An investigation into exercise-induced modifications to DNA methylation-regulatory enzymes in human peripheral blood mononuclear cells

Horsburgh, Steven (2016) An investigation into exercise-induced modifications to DNA methylation-regulatory enzymes in human peripheral blood mononuclear cells. Doctoral thesis, Northumbria University.

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Abstract

DNA methylation, an epigenetic modification which can regulate gene transcription independently from alterations to the nucleotide sequence, can be manipulated by lifestyle factors such as diet and exercise, hypothetically reversing aberrant DNA methylation associated with disease pathogenesis. The underlying mechanisms by which these changes occur are currently poorly characterised, however, in vitro data suggest that inflammatory mediators are involved. Furthermore, regular exercise appears to reduce inactivity-associated systemic inflammation, possibly by alterations to the methylome, thereby suggesting a cyclic relationship between exercise, inflammation, and epigenetic modification.

The aims of this research programme, therefore, were to: characterise the acute changes that occur to the de novo DNA methyltransferases following exercise in peripheral blood mononuclear cells (PBMCs), and the role of exercise-induced systemic inflammation in this process; investigate how these changes then translate into functional modifications to the methylome; and to determine whether a training programme utilising sedentary individuals manipulates DNA methylation of genes involved in chronic systemic inflammation associated with physical inactivity.

Pilot investigations corroborated previous in vitro data that recombinant IL-6 is able to regulate nuclear concentrations of DNMT3A and DNMT3B in PBMCs. In order to isolate the influence of circulating proteins independently from genetic polymorphisms that may influence susceptibility to epigenetic change, cells were stimulated with exercise-conditioned plasma following intense endurance exercise which elicited significant alterations in nuclear concentrations of DNMT3A and DNMT3B. Eccentric exercise, which is typically not associated with elevations in circulating cytokines, did not cause any significant changes in nuclear or cytoplasmic DNMT concentration, or global DNA methylation; this supports the hypothesis that transient systemic elevations in inflammatory cytokines are important regulators of epigenetic modifications associated with exercise. Lack of transcriptional changes in DNMT3A following both exercise training and an acute maximal bout suggests that, in line with in vitro data, that the observed elevations in nuclear DNMT concentration are largely due to cellular relocalisation and not gene expression of this enzyme. It remains to be elucidated whether the training regime, and the subsequent response to an acute maximal bout, is able to elicit differential methylation of IL6, NFκB2, and ASC, however, in vitro stimulation of PBMCs with the cytokines IL-6 and IL-1β did cause significant changes to IL6 promoter methylation, further supporting the role of these proteins in epigenetic regulation.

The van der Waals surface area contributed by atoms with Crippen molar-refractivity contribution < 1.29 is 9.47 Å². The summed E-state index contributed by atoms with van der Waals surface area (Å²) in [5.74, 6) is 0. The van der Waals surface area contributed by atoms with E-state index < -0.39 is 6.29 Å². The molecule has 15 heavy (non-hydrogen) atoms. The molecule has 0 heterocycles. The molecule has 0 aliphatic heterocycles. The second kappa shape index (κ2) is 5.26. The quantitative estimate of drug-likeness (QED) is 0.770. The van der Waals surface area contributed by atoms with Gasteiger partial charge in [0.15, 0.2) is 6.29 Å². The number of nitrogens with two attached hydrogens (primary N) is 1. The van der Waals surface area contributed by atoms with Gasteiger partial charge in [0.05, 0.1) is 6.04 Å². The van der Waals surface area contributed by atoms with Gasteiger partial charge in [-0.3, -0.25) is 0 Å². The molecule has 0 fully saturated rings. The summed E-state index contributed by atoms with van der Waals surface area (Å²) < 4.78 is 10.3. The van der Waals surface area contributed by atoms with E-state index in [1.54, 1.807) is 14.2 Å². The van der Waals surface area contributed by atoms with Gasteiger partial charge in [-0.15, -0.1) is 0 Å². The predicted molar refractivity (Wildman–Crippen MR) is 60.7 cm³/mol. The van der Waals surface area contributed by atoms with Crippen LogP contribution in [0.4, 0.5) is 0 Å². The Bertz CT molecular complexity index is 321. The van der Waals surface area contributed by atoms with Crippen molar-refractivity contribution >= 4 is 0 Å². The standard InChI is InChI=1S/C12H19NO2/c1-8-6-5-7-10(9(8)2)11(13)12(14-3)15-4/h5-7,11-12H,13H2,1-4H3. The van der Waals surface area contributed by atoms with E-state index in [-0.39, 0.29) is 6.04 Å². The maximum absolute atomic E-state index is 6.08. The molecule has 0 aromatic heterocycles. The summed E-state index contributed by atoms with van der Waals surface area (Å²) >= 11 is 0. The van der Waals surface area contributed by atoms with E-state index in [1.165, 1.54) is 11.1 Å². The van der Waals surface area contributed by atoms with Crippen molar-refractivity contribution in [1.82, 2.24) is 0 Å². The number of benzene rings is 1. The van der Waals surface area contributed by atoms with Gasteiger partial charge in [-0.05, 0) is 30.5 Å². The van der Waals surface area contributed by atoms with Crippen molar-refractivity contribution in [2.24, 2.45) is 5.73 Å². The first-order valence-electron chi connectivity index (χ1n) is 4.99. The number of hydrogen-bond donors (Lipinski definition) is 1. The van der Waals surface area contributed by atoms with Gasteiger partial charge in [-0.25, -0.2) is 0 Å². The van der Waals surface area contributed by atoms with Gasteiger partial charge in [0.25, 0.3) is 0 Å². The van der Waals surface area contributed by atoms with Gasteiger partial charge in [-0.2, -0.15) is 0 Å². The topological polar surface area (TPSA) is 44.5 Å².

The data presented in this thesis support the postulation that exercise-induced changes to DNA methylation in PBMCs likely occur due to systemic elevations of inflammatory proteins, in particular IL-6, which causes manipulation of de novo DNMT nuclear concentrations due to cellular translocation of the enzymes themselves. While it was not possible to determine whether exercise directly modified gene-specific methylation, in vitro experiments suggest that inflammatory cytokines are able to regulate IL6 promoter methylation in human PBMCs.

Item Type: Thesis (Doctoral)
Uncontrolled Keywords: inflammation, epigenetics, interleukin 6, CpG, DNA methyltransferase
Subjects: C600 Sports Science
Department: Faculties > Health and Life Sciences > Sport, Exercise and Rehabilitation
University Services > Graduate School > Doctor of Philosophy
Depositing User: Ellen Cole
Date Deposited: 17 Nov 2017 14:54
Last Modified: 17 Nov 2017 16:19
URI: http://nrl.northumbria.ac.uk/id/eprint/32545

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